Go West. The national chains are increasingly finding new ground on the West Bank, and the parking lots aren't yet crowded and the stores aren't packed. Manhattan Boulevard is home to a shiny new Target that even during the holidays afforded parking within the first row. Plus, a shopping center on Manhattan Boulevard and Westbank Expressway is a bonanza of big names, with Best Buys, Barnes & Noble, Linens & Things, a newly opened Bombay Company, World Market, Shoe Carnival and more.
Best Corporate Concession to Local Tastes
The new Whole Foods Market at Arabella Station is the only Whole Foods store nationwide that brews coffee and chicory all day long, which means that customers may sip on New Orleans' favorite blend as they shop. (Whole Foods on Esplanade Avenue only sell coffee and chicory by the pound.) New Orleans shoppers know this, and now so does Whole Foods: a cafe au lait by any other blend is not a cafe au lait.
Best New Twist on a Local Tradition
Zapp's Limited Edition Pepperoni Pizza potato chips have genuine pepperoni-like spice and tang, as well as a fresh, herbaceous quality we suspect comes from the mint family. According to company spokesman Richard Gaudry, when inspiration strikes at Zapp's for a new chip, they round up the spices and perfect the flavor during casual office tastings. Zapp's Honey Mustard and Salt & Vinegar chips, standard flavors now, got their start as limited edition chips. We hope a similar future awaits the Pepperoni Pizza flavor.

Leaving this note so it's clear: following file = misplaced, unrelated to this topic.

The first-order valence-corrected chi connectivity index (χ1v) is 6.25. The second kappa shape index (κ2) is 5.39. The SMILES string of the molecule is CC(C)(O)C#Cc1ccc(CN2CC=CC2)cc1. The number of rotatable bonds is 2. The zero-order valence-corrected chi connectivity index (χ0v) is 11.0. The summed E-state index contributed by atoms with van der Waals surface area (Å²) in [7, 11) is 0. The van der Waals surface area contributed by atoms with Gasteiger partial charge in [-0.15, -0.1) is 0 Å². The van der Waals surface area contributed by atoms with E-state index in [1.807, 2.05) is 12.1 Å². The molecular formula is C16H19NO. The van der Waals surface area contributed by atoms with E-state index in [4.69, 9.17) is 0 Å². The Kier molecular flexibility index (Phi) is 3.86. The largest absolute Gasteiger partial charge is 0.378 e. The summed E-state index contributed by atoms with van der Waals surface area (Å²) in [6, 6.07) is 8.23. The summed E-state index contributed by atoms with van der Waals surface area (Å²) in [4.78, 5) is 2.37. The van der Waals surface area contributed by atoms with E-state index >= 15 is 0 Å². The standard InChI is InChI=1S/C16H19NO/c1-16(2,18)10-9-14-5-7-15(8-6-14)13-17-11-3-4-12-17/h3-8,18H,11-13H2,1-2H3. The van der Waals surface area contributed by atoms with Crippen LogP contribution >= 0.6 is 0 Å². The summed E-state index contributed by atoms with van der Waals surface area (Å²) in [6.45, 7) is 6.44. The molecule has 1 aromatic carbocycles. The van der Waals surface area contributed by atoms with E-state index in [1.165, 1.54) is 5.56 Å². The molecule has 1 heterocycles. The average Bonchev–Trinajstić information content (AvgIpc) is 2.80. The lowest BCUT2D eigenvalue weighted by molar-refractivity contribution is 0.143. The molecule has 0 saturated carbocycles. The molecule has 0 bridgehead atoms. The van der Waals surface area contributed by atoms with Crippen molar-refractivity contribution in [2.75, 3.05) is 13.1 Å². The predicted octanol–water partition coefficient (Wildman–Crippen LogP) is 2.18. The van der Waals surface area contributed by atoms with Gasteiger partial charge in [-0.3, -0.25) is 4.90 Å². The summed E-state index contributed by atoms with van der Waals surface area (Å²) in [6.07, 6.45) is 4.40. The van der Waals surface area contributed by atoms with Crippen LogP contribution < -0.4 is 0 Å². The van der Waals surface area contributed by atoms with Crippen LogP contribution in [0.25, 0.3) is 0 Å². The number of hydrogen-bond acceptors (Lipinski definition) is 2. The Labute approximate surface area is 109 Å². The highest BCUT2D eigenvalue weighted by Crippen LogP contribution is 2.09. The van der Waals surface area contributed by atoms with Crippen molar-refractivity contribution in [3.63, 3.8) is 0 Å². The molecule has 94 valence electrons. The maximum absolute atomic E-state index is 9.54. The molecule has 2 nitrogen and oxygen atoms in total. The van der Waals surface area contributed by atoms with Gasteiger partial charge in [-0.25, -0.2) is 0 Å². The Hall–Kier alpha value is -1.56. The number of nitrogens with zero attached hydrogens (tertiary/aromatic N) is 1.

Best New Twist on an Almost-local Tradition
Barq's Floatz, a new vanilla-powered soda, aims to replicate the flavor of a root beer float. It actually tastes like an even mix of root beer and cream soda, but we're not complaining because it's delicious. Packaged in a faux-frosty bottle with cartoonish visages of happy soda fountain customers, Barq's Floatz debuted in June in Louisiana and Mississippi. A June press release from the Coca-Cola Company referred to the two Southern states as "the Barq's heartland." Barq's founder, Edward Barq, spent part of his life in New Orleans; the soda company was based in Biloxi, Miss., until Coca-Cola purchased it in 1995.
Best Way to Not Take Art Too Seriously
The fun, inclusive, eclectic and inexpensive offerings and exhibit openings at SPACE Gallery are aimed at making all kinds of art -- visual and performance -- accessible to everyone. Some of the gallery's more tongue-in-cheek exhibits have included a tribute to WDSU-TV reporter Helena Moreno, a Bunny Matthews retrospective, and "Fine Art and Nice Tries," which accepted submissions by anyone who wanted to participate and asked gallery-goers to determine which pieces were "fine art" and which were ... well, you know. This fairly new space (just over a year old) has also hosted audience-participation events such as Fetish Nite, poetry slams, "alternative" film viewings, live music performances and figure drawing classes by co-owners Spencer Livingston and Robyn Menzel.